Assuring Revenues from Streaming Video Is Increasingly Important

If you have been paying attention to the state of the telecoms industry you must surely be aware that voice revenues are in terminal decline, irrespective of short-term fluctuations caused by the pandemic. A more vigorous pursuit of messaging revenues may provide a temporary boost, but the general rule is that telcos must offer new services if they want to enjoy growth in future. The distribution of video and audio has been one of the routes to new revenues pursued by various telcos with mixed success. The world’s richest telco, AT&T, proved incompetent at managing the media assets it acquired, with the result that they have been actively seeking to spin them off. Billionaire John Malone has pursued a more effective strategy by keeping his media and communications groups separate, allowing them to strike deals with each other when advantageous, whilst remaining free to also work with other partners too. The decline of traditional telecoms and the rise of streaming media means there will be a need for risk managers to either extend or switch roles, whether that involves a change in the definition of their duties within the same company, or leaving telcos to work for media businesses.

RAG Hall of Famer Kathy Romano exemplifies the emerging trend. Kathy was a pioneer of telecoms revenue assurance in the USA, managing Verizon’s risks for three decades. Now Kathy is at the forefront of assuring streaming media after being appointed a Vice President at Discovery, the reality television business. One of her responsibilities at Discovery is to assure revenues for their growing base of streaming customers, a challenge that will balloon in scale following the planned merger of Discovery with AT&T’s WarnerMedia division. Where Kathy leads, others will follow, and the statistics show why streaming businesses will need to put more resources into assuring revenue streams.

A new survey by Applicaster, a business that develops software for OTT video providers, highlights both the explosive growth in streaming video and increasing complexity of revenue streams. Over half of the respondents said they expected their audiences to grow by 50 percent or more during the coming year; only 16 percent said their audience would decline or remain the same. 76 percent intend to change their business model to take advantage of the rising demand for streaming video, with many seeking to increase revenues from advertising. Applicaster also noted how advertising is becoming more specific to the end user, which means it will be increasingly necessary to demonstrate that the charges levied for adverts reflect the actual number of times adverts were displayed to the specified target audience. Streaming video businesses and their advertisers must also guard against frauds where simulated users are used to drive up the apparent number of times an advert is viewed, a deception that is already common to other forms of internet advertising.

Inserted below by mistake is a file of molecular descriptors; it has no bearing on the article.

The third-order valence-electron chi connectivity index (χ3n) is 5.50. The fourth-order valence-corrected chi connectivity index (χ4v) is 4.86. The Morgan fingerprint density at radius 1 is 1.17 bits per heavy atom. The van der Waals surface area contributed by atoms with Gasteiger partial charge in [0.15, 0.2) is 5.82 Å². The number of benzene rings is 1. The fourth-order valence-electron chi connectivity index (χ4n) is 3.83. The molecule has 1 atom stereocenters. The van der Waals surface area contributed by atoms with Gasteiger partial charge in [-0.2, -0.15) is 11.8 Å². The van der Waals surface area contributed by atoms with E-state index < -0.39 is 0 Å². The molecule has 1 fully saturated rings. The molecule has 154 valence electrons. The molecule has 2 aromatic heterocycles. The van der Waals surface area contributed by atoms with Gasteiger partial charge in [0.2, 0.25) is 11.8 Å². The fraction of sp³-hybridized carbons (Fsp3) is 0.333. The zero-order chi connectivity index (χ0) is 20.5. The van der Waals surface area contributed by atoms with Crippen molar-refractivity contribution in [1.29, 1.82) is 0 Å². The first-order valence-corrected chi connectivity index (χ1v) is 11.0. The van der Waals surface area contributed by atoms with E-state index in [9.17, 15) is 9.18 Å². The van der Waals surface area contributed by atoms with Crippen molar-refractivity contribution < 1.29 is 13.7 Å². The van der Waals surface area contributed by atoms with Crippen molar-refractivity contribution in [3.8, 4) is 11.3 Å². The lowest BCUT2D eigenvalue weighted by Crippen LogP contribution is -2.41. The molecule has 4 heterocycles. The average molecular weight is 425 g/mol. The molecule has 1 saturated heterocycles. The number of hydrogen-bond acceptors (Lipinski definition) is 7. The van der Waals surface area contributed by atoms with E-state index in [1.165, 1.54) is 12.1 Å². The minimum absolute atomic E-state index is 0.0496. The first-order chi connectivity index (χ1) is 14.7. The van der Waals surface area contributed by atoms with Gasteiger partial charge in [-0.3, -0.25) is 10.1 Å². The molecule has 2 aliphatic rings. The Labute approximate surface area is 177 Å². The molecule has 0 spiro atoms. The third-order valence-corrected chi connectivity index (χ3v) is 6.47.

The revenue models for streaming video are also set to become more complex, in ways that will be familiar to veterans who remember the rapid evolution of tariffs during the early days of mobile telephony. There are four basic approaches to generating revenue from video streams: presenting adverts alongside the content; charging a recurring subscription fee to access the content; pay per view transactions for specific content; and premium charges that give subscribers earlier or superior access to content. These models are being increasingly hybridized as streaming providers strive for the optimal return on their assets. For example, users may take a paid subscription to avoid the ads that come with a free service, or they may purchase a short-term upgrade to their subscription plan in order to watch a movie premiere earlier. Meanwhile, the fragmented market for the devices that people use to watch this content – laptops, smart TVs, dongles, mobile phones etc – also increases risk. A greater variety of end devices and the software used to support them means a greater likelihood of mistakes that destroy revenues by upsetting customers. More devices also means more vulnerabilities that can be exploited by fraudsters. However you look at the data, there are plenty of reasons to reapply lessons from telecoms revenue assurance to the supply of streaming video.

Applicaster’s ‘State of OTT Revenue 2021’ survey findings can be found here.

Eric Priezkalns
Eric Priezkalns
Eric is the Editor of Commsrisk. Look here for more about the history of Commsrisk and the role played by Eric.

Eric is also the Chief Executive of the Risk & Assurance Group (RAG), a global association of professionals working in risk management and business assurance for communications providers.

Previously Eric was Director of Risk Management for Qatar Telecom and he has worked with Cable & Wireless, T‑Mobile, Sky, Worldcom and other telcos. He was lead author of Revenue Assurance: Expert Opinions for Communications Providers, published by CRC Press. He is a qualified chartered accountant, with degrees in information systems, and in mathematics and philosophy.